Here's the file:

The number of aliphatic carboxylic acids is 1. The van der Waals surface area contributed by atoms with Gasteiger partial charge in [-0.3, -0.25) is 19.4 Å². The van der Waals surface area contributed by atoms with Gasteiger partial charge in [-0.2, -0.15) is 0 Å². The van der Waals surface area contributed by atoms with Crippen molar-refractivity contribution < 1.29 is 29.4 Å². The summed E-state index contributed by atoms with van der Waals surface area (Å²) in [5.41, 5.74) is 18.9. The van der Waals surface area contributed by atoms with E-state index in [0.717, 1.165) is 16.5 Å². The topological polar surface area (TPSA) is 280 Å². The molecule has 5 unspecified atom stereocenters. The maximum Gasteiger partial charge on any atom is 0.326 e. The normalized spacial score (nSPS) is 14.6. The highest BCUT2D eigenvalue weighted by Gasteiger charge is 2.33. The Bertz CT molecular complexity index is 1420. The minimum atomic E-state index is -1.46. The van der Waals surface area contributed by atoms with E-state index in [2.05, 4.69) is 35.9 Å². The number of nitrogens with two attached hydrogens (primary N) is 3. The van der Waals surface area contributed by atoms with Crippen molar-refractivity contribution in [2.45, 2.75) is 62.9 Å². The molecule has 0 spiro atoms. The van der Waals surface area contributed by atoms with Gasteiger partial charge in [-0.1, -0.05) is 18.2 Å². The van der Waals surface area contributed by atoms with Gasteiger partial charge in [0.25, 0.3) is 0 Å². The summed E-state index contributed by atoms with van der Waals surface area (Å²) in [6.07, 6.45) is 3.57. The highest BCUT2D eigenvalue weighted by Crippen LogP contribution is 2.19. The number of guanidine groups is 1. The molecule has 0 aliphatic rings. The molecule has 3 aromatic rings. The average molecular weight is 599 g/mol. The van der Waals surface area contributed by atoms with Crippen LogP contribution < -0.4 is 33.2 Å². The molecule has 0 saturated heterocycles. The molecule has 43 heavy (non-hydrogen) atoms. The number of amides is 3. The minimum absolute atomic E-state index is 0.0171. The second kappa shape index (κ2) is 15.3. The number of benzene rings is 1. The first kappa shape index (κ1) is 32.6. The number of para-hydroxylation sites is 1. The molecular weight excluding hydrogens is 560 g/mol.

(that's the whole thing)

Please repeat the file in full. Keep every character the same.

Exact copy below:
The number of aliphatic carboxylic acids is 1. The van der Waals surface area contributed by atoms with Gasteiger partial charge in [-0.3, -0.25) is 19.4 Å². The van der Waals surface area contributed by atoms with Gasteiger partial charge in [-0.2, -0.15) is 0 Å². The van der Waals surface area contributed by atoms with Crippen molar-refractivity contribution < 1.29 is 29.4 Å². The summed E-state index contributed by atoms with van der Waals surface area (Å²) in [5.41, 5.74) is 18.9. The van der Waals surface area contributed by atoms with E-state index in [0.717, 1.165) is 16.5 Å². The topological polar surface area (TPSA) is 280 Å². The molecule has 5 unspecified atom stereocenters. The maximum Gasteiger partial charge on any atom is 0.326 e. The normalized spacial score (nSPS) is 14.6. The highest BCUT2D eigenvalue weighted by Gasteiger charge is 2.33. The Bertz CT molecular complexity index is 1420. The minimum atomic E-state index is -1.46. The van der Waals surface area contributed by atoms with E-state index in [2.05, 4.69) is 35.9 Å². The number of nitrogens with two attached hydrogens (primary N) is 3. The van der Waals surface area contributed by atoms with Crippen molar-refractivity contribution in [2.45, 2.75) is 62.9 Å². The molecule has 0 spiro atoms. The van der Waals surface area contributed by atoms with Gasteiger partial charge in [-0.1, -0.05) is 18.2 Å². The van der Waals surface area contributed by atoms with Gasteiger partial charge in [0.25, 0.3) is 0 Å². The summed E-state index contributed by atoms with van der Waals surface area (Å²) in [6.07, 6.45) is 3.57. The highest BCUT2D eigenvalue weighted by Crippen LogP contribution is 2.19. The number of guanidine groups is 1. The molecule has 0 aliphatic rings. The molecule has 3 aromatic rings. The average molecular weight is 599 g/mol. The van der Waals surface area contributed by atoms with Crippen LogP contribution < -0.4 is 33.2 Å². The molecule has 0 saturated heterocycles. The molecule has 43 heavy (non-hydrogen) atoms. The number of amides is 3. The minimum absolute atomic E-state index is 0.0171. The second kappa shape index (κ2) is 15.3. The number of benzene rings is 1. The first kappa shape index (κ1) is 32.6. The number of para-hydroxylation sites is 1. The molecular weight excluding hydrogens is 560 g/mol.